In the course of the project a number of activities around geographic information take place so to support the data contribution: i) Mapping: Ramani Huria trains university students and local community members to create highly accurate maps of their city using a wide variety of methods for data collection, ii) Digitizing: to generate content from data collected by community mappers, the project collaborates with OpenStreetMap, iii) Modelling Risk: by using InaSAFE, a free software that produces realistic natural hazard impact scenarios, contributed data helps to devise better planning, preparedness and response for disaster iv) Sharing: all data collected by the Ramani is free and accessible for anyone to use on OpenStreetMap and through the project’s website.
In this context, the project empowers local community members to take measures that make their communities more resilient to flooding. In Dar es Salaam, this is facilitated by the Tanzanian Red Cross Society in 10 neighbourhoods with the help of volunteers in flood response and disaster resilience through simulations and training, in fact, establishing 10 disaster prevention teams. Ramani Huria has trained 450 mappers and 100 members to be volunteer disaster resilience advisors, based in communities. These advocate for positive approaches to solid waste management, cleaning efforts, and other community driven approaches that can be taken within their community. In data terms, at the time of writing (June 2017), Ramani Huria has enabled the collection of over 750,000 building footprints and it has helped to map 3396 km of roads, 1254 km of waterways and 29 wards. This effort is estimated to have affected about 2 million citizens.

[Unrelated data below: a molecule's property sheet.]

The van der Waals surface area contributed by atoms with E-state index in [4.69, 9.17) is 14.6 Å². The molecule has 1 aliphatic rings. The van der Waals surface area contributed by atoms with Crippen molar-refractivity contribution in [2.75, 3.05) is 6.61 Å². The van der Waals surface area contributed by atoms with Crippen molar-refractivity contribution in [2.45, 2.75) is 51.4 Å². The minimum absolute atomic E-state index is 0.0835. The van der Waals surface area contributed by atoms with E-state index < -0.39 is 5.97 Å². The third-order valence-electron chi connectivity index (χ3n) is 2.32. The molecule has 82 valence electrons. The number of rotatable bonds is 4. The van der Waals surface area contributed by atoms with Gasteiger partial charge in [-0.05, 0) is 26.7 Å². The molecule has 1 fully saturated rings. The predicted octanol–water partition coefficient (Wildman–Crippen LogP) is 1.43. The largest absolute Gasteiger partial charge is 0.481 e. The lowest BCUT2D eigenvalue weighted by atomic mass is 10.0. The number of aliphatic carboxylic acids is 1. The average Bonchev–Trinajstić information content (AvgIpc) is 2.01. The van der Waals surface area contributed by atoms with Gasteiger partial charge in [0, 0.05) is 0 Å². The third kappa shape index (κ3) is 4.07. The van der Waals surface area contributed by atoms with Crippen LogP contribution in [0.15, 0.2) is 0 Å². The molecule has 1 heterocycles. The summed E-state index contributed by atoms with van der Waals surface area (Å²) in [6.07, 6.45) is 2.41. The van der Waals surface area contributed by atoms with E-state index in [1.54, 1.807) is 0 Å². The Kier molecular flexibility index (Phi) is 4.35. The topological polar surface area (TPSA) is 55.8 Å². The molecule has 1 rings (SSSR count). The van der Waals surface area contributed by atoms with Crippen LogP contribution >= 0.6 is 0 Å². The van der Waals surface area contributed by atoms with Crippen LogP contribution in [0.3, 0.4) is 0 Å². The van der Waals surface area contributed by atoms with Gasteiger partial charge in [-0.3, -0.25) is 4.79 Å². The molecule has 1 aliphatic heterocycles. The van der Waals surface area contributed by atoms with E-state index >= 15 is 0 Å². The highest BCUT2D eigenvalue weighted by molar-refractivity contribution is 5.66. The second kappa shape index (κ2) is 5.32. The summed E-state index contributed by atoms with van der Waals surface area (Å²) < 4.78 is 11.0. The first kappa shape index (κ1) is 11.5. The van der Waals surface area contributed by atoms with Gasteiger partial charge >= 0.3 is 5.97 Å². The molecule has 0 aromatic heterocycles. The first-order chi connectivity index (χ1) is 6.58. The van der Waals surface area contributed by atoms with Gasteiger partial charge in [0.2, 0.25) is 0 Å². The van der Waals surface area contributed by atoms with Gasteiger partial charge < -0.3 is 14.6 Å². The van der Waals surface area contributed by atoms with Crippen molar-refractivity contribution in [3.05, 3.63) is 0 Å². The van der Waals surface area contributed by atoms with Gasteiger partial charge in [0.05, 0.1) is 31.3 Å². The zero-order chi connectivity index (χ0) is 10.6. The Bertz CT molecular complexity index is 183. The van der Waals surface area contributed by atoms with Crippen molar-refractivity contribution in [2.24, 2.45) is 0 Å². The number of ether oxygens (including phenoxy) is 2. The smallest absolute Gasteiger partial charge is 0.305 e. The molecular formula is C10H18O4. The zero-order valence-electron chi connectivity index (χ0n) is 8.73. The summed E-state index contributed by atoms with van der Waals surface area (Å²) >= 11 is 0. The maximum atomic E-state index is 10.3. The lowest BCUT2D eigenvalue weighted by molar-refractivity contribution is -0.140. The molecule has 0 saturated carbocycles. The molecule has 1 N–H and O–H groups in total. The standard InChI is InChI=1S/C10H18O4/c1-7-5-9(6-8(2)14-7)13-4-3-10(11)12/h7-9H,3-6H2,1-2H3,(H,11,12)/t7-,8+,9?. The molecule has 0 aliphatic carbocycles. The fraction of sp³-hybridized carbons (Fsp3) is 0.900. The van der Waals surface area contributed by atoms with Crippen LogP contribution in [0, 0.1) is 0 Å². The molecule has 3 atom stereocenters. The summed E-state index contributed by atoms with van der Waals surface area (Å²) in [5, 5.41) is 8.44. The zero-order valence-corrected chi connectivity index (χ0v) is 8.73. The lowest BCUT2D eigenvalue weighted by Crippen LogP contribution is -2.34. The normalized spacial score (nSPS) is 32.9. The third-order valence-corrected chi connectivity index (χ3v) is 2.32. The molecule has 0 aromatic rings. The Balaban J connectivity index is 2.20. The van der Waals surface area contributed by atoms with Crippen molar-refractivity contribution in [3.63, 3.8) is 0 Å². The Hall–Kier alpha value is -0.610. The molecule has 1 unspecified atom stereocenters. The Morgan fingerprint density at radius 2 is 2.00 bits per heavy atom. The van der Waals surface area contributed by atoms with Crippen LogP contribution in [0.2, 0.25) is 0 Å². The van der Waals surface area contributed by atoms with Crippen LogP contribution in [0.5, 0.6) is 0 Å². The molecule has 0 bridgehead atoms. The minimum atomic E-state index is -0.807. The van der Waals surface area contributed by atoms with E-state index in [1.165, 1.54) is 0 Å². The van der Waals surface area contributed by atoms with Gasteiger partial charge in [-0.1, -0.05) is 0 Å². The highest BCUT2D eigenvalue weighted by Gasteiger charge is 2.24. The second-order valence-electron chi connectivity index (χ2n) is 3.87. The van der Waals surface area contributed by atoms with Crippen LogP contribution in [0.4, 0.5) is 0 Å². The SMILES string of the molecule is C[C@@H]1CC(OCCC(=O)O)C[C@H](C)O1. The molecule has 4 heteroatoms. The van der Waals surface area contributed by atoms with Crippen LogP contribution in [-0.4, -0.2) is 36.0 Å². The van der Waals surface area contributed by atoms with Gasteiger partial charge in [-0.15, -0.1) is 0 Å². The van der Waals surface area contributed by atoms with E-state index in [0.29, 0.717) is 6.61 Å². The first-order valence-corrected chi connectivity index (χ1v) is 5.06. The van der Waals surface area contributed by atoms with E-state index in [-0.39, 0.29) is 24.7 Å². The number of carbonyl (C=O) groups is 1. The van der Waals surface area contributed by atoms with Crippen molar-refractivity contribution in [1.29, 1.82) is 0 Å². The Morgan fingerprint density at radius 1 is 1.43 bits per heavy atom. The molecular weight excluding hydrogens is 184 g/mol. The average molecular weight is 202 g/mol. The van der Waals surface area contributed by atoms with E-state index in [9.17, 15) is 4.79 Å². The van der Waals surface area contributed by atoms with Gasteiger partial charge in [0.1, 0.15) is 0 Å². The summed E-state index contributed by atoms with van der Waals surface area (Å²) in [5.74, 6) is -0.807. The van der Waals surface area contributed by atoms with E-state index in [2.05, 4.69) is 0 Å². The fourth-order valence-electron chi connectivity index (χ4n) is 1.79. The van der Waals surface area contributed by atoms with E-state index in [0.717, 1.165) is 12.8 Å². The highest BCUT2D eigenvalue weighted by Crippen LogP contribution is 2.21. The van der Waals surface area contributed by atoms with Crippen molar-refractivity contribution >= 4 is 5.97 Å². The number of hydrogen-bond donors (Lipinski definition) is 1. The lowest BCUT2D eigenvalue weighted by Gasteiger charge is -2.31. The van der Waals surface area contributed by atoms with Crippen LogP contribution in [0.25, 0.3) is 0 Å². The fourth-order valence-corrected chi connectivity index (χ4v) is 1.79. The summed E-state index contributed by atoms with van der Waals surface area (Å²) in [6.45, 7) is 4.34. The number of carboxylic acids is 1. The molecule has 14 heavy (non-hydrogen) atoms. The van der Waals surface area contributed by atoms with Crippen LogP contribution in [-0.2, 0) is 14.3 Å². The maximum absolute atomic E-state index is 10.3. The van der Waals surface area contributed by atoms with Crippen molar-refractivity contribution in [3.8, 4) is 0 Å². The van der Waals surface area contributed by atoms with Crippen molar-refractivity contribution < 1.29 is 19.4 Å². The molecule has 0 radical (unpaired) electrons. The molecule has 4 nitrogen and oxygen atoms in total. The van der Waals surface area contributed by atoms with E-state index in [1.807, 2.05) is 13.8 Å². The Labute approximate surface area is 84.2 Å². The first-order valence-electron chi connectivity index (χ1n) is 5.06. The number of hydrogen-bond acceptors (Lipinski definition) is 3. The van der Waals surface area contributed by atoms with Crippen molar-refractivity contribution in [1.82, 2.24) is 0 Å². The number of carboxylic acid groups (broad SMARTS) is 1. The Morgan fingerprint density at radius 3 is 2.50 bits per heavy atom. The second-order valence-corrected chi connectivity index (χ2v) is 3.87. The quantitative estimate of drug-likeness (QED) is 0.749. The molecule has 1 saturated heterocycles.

By helping communities to map residential areas, roads, streams, floodplains, and other relevant features, the project will bring disaster prevention and response to areas that were previously unmapped. The project will also bring awareness of the need for flood prevention and risk reduction to the local level, while teaching participants valuable computer and mapping skills that they can put to use elsewhere. When the maps are finished, they will be combined with other data in InaSAFE, a free software that enables users to run realistic natural disaster scenarios for better planning and response. As an added benefit, these maps will be publicly available online, available for download on the project’s website, and also delivered in printed form to the local governing bodies of each ward. Moreover, Ramani Huria has introduced and validated new approaches to understanding and managing risk locally in Dar es Salaam and across the region through citizen based participatory approaches. This paradigm has started to spread to other cities such as Stone Town (Zanzibar), Bukoba (Kagera Region – post 2016 Earthquake), and Matola (Mozambique), who have adopted the participatory mapping methods pioneered by Ramani Huria.